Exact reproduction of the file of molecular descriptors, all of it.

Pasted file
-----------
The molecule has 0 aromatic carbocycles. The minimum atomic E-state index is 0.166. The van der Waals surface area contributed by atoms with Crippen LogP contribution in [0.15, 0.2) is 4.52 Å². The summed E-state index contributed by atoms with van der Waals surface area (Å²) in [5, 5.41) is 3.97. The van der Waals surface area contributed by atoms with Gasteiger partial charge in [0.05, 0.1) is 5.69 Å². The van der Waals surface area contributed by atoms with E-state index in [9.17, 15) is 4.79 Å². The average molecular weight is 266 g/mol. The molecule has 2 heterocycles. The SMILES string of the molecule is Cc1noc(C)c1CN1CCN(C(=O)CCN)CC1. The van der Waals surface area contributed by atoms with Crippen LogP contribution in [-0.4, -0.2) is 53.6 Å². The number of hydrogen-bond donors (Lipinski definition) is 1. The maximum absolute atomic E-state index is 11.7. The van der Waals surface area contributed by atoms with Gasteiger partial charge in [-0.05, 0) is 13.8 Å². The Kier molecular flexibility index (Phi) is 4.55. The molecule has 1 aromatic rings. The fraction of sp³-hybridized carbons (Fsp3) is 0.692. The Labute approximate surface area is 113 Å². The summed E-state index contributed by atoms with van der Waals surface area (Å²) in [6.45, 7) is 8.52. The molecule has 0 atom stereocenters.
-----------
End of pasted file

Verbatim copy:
The molecule has 0 aromatic carbocycles. The minimum atomic E-state index is 0.166. The van der Waals surface area contributed by atoms with Crippen LogP contribution in [0.15, 0.2) is 4.52 Å². The summed E-state index contributed by atoms with van der Waals surface area (Å²) in [5, 5.41) is 3.97. The van der Waals surface area contributed by atoms with Gasteiger partial charge in [0.05, 0.1) is 5.69 Å². The van der Waals surface area contributed by atoms with E-state index in [9.17, 15) is 4.79 Å². The average molecular weight is 266 g/mol. The molecule has 2 heterocycles. The SMILES string of the molecule is Cc1noc(C)c1CN1CCN(C(=O)CCN)CC1. The van der Waals surface area contributed by atoms with Crippen LogP contribution in [-0.4, -0.2) is 53.6 Å². The number of hydrogen-bond donors (Lipinski definition) is 1. The maximum absolute atomic E-state index is 11.7. The van der Waals surface area contributed by atoms with Gasteiger partial charge in [-0.05, 0) is 13.8 Å². The Kier molecular flexibility index (Phi) is 4.55. The molecule has 1 aromatic rings. The fraction of sp³-hybridized carbons (Fsp3) is 0.692. The Labute approximate surface area is 113 Å². The summed E-state index contributed by atoms with van der Waals surface area (Å²) in [6.45, 7) is 8.52. The molecule has 0 atom stereocenters.